The council was formally opened May 20, in the central structure of the imperial palace, with preliminary discussions on the Arian question. In these discussions, some dominant figures were Arius, with some adherents, especially Bishop Eusebius of Nicomedia, Bishop Theognis of Nice, and Bishop Maris of Chalcedon. Hosius of Cordova may well have been the chairman of the deliberations. After being in session for an entire month, the council promulgated on June 19 the original Nicene Creed. This profession of faith was adopted by the overwhelming majority of bishops present. The emperor Constantine was present as an observer.

From the beginning of the gathering, the Arians and the orthodox were vocal in their opposition. The Arians were led by Eusebius of Nicomedia.

Eusebius of Caesarea called to mind the baptismal creed (symbol) of his own diocese at Caesarea in Palestine, as a form of reconciliation. The majority of the bishops agreed with him. For some time, scholars thought that the original Nicene Creed was based on this statement of Eusebius. Today, most scholars think that this Creed is derived from the baptismal creed of Jerusalem, as Hans Lietzmann proposed. Another possibility is the Apostle's Creed.

In any case, as the council went on, the orthodox bishops won approval of every one of their proposals. It is evident that the convinced Arians were very much a minority. It is also evident that the bishops expressed a firm dogmatic consensus, in direct opposition to the central tenets of Arianism.

The Nicene Creed (symbol)Edit

Nicaea icon

Icon depicting the Holy Fathers of the First Council of Nicaea holding the Nicene Creed.

By and large, many creeds were acceptable to the members of the council. From his perspective, even Arius could cite such a creed.

For Bishop Alexander and others, however, greater clarity was required. Some distinctive elements in the Nicene Creed, perhaps from the hand of Hosius of Cordova, were added.

  1. Jesus Christ is described as "God from God, Light from Light, true God from true God."
  2. Jesus Christ is said to be "begotten, not made."
  3. Finally, he is said to be "from the substance of the Father." No follower of Arius could say these words as a profession of faith.

Of the third article only the words "and in the Holy Spirit" were left; the original Nicene Creed ended with these words. Then followed immediately the canons of the council. So, instead of a more neutral baptismal creed, as proposed by Eusebius, the council promulgated the uncompromising anti-Arian Nicene Creed. From earliest times, various creeds served as a means of identification for Christians, as a means of inclusion and recognition, especially at baptism. In Rome, for example, the Apostles' Creed was popular, especially for use in Lent and the Easter season. Now, one specific creed was used to define the Church's faith clearly, to include those who professed it, and to exclude those who did not.

The text of this profession of faith is preserved in a letter of Eusebius to his congregation, in Athanasius, and elsewhere. Although the most vocal anti-Arians, the Homoousians (from the Koine Greek word translated as "of same substance" which was condemned at the Council of Antioch in 264-268), were in the minority, the Creed was accepted by the council as an expression of the bishops' common faith and the ancient faith of the whole Church.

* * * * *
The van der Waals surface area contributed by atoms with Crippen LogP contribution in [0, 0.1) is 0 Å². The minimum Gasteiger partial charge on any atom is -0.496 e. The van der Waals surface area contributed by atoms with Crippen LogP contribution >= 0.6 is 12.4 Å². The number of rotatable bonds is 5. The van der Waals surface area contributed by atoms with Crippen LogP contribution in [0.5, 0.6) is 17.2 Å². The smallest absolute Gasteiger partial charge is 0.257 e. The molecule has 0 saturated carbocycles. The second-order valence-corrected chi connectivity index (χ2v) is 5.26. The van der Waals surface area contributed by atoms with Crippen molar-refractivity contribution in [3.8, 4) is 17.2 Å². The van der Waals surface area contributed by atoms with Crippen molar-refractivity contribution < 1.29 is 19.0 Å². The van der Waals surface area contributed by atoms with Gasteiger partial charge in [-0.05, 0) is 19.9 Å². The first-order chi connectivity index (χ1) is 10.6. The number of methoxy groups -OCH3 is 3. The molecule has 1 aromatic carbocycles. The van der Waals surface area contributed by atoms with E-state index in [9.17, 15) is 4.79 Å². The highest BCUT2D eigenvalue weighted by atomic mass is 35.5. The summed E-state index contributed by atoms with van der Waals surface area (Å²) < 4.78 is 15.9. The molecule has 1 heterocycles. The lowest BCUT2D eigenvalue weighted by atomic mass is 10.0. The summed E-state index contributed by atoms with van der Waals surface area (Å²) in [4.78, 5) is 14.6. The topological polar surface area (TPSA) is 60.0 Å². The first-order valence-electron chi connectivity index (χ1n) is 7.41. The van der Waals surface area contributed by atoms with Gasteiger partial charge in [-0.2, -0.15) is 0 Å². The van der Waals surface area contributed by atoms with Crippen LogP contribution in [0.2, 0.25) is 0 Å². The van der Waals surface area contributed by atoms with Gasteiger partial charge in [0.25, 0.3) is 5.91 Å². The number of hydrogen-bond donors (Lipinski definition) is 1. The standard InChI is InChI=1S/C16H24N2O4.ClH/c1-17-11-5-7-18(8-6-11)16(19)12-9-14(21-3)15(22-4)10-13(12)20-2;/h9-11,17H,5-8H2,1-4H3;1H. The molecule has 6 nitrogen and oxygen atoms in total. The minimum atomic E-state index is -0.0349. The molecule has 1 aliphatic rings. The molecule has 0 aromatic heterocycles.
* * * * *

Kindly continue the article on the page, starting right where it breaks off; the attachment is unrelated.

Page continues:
Bishop Hosius of Cordova, one of the firm Homoousians, may well have helped bring the council to consensus. At the time of the council, he was the confidant of the emperor in all Church matters. Hosius stands at the head of the lists of bishops, and Athanasius ascribes to him the actual formulation of the creed. Great leaders such as Eustathius of Antioch, Alexander of Alexandria, Athanasius, and Marcellus of Ancyra all belonged to the anti-Arian party. So, the Homoousians gained the final victory.

In spite of his sympathy for Arius, Eusebius of Caesarea accepted the decisions of the council, accepting the entire creed. The number of bishops in opposition was small. After a month of discussion, there were only two adherents of Arius who remained steadfast, Theonas of Marmarica in Libya, and Secundus of Ptolemais. Of three others on whom Arius might have counted, Maris of Chalcedon finally agreed to the whole creed. Similarly, Eusebius of Nicomedia and Theognis of Nice also agreed, except for the explicitly anti-Arian statements.

Now, the emperor actually carried out his previous threat; everybody who refused to endorse the Creed had to face exile from the empire. Arius, Theonas, Secundus, Eusebius of Nicomedia, and Theognis were excommunicated. The works of Arius were ordered to be confiscated and consigned to the flames, although there is no evidence that this occurred. Nevertheless, the controversy, already festering, continued, in various parts of the empire.

Passover (Easter) controversyEdit

After the June 19 settlement of the most important topic, the question of the date of the Christian Passover, now called Easter, was brought up. This feast is linked to the Jewish Passover, as crucifixion and resurrection of Jesus occurred during that festival. By the year 300, most Churches had adopted the Western style of celebrating the feast on the Sunday after the Passover, placing the emphasis on the resurrection, which occurred on a Sunday. Others however celebrated the feast on the 14th of the Jewish month Nisan, the date of the crucifixion according to the Bible's Hebrew calendar. Hence this group was called Quartodecimans. The Eastern Churches of Syria, Cilicia, and Mesopotamia determined the date of Christian Passover in relation to the 14th day of Nisan, in the Bible's Hebrew calendar. Alexandria and Rome, however, followed a different calculation, attributed to Pope Soter, so that Christian Passover would never coincide with the Jewish observance and decided in favour of celebrating on the first Sunday after the spring equinox, independently of the Bible's Hebrew calendar.

According to Duchesne (Revue des questions historiques, xxviii. 37), who founds his conclusions:

  1. on the conciliar letter to the Alexandrians preserved in Theodoret, Hist. eccl., I., ix. 12; Socrates, Hist. eccl., I., ix. 12;